- “I was born in 1944 to a migrant family from Texas. I came to Aurora at the age of 5 and had been previously racially isolated with Hispanics. I spoke no English and there were no books at home: too poor. The Aurora Public Library Bookmobile that came to Oak Park School was my first exposure to the library. Later I went to the library to learn about my new community and the world. The library helped me bridge the cultural gap between my world and that of ‘Los americanos.’ Books opened the world of possibilities never before imagined. I think that exposure influenced and helped motivate me to earn an advanced degree and become a ‘life-long learner.’ As fate would have it, my wife Anne and I bought the house at 305 West Downer Place from Eleanor Plain, long-time director of the Aurora Public Library and restored it to the period. “—Alejandro Benavides, 1944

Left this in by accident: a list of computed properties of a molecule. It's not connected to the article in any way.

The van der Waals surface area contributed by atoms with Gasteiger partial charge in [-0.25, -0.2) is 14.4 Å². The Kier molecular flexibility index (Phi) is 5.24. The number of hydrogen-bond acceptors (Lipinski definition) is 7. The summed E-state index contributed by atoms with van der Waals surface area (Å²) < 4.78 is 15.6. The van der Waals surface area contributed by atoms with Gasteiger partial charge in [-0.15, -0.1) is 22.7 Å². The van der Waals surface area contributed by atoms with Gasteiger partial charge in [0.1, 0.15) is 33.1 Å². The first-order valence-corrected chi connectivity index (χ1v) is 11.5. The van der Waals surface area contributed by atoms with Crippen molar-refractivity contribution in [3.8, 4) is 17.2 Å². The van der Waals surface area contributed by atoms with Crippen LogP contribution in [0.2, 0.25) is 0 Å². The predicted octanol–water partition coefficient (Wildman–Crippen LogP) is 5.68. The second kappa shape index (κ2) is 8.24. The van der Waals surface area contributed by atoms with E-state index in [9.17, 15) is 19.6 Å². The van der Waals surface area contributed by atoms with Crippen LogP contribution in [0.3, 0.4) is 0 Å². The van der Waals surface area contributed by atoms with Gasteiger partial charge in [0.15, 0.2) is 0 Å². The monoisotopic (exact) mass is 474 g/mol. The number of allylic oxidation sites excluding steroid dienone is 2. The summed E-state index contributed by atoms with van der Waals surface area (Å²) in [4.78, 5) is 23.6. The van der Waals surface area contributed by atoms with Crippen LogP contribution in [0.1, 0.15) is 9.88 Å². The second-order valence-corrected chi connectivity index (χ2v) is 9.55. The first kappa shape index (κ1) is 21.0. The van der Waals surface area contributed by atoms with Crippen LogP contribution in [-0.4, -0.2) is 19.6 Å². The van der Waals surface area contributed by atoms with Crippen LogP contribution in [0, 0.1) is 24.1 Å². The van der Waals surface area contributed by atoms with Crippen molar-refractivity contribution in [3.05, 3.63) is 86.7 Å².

- “Ever since I was a little girl, the Aurora Library has been my passage to adventure, and I really mean that rom the heart.”—Marianne Krebs, 1939
- “Libraries mean a great deal to me in that I have been a reader all my life. I have worked in school libraries, college libraries, church libraries and newspaper libraries. And I have a library of my own of about 800 volumes.”—Barbara Worthington, 1923
- “The Aurora Public Library was there whenever I needed information. They took the time to look it up for me.” My son Tom was small in 1936 and I took books out of the library to read to him. He remembers some of the stories to this day. “Books and reading are so important. I have belonged to the Hawthorne Book Club for over 50 years.”—Ruth Wagner, 1912
↑ Back to top of page
Print this page